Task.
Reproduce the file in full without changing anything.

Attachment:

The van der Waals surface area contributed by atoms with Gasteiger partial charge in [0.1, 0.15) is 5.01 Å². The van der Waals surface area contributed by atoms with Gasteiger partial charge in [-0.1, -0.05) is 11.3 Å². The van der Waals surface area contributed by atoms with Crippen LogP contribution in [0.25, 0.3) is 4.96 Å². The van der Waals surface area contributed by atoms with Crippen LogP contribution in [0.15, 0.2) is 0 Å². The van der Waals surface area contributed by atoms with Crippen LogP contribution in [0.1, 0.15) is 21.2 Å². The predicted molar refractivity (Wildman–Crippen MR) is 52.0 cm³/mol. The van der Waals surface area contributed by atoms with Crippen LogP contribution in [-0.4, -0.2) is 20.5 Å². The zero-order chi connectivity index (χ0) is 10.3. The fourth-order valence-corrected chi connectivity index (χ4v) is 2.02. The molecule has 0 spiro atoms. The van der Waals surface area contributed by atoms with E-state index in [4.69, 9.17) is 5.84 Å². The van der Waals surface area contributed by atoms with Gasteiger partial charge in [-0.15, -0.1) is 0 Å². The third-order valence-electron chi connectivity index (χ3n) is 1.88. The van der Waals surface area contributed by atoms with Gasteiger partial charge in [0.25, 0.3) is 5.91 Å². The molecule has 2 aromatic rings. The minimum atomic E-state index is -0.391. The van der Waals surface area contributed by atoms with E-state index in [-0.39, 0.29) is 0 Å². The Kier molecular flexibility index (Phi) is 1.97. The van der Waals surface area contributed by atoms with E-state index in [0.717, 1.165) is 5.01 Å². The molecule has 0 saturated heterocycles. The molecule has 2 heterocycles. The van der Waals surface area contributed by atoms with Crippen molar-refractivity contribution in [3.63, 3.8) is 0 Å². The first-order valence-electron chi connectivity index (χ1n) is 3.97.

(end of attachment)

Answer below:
The van der Waals surface area contributed by atoms with Gasteiger partial charge in [0.1, 0.15) is 5.01 Å². The van der Waals surface area contributed by atoms with Gasteiger partial charge in [-0.1, -0.05) is 11.3 Å². The van der Waals surface area contributed by atoms with Crippen LogP contribution in [0.25, 0.3) is 4.96 Å². The van der Waals surface area contributed by atoms with Crippen LogP contribution in [0.15, 0.2) is 0 Å². The van der Waals surface area contributed by atoms with Crippen LogP contribution in [0.1, 0.15) is 21.2 Å². The predicted molar refractivity (Wildman–Crippen MR) is 52.0 cm³/mol. The van der Waals surface area contributed by atoms with Crippen LogP contribution in [-0.4, -0.2) is 20.5 Å². The zero-order chi connectivity index (χ0) is 10.3. The fourth-order valence-corrected chi connectivity index (χ4v) is 2.02. The molecule has 0 spiro atoms. The van der Waals surface area contributed by atoms with E-state index in [4.69, 9.17) is 5.84 Å². The van der Waals surface area contributed by atoms with Gasteiger partial charge in [-0.15, -0.1) is 0 Å². The third-order valence-electron chi connectivity index (χ3n) is 1.88. The van der Waals surface area contributed by atoms with Gasteiger partial charge in [0.25, 0.3) is 5.91 Å². The molecule has 2 aromatic rings. The minimum atomic E-state index is -0.391. The van der Waals surface area contributed by atoms with E-state index in [-0.39, 0.29) is 0 Å². The Kier molecular flexibility index (Phi) is 1.97. The van der Waals surface area contributed by atoms with E-state index in [0.717, 1.165) is 5.01 Å². The molecule has 0 saturated heterocycles. The molecule has 2 heterocycles. The van der Waals surface area contributed by atoms with Crippen molar-refractivity contribution in [3.63, 3.8) is 0 Å². The first-order valence-electron chi connectivity index (χ1n) is 3.97.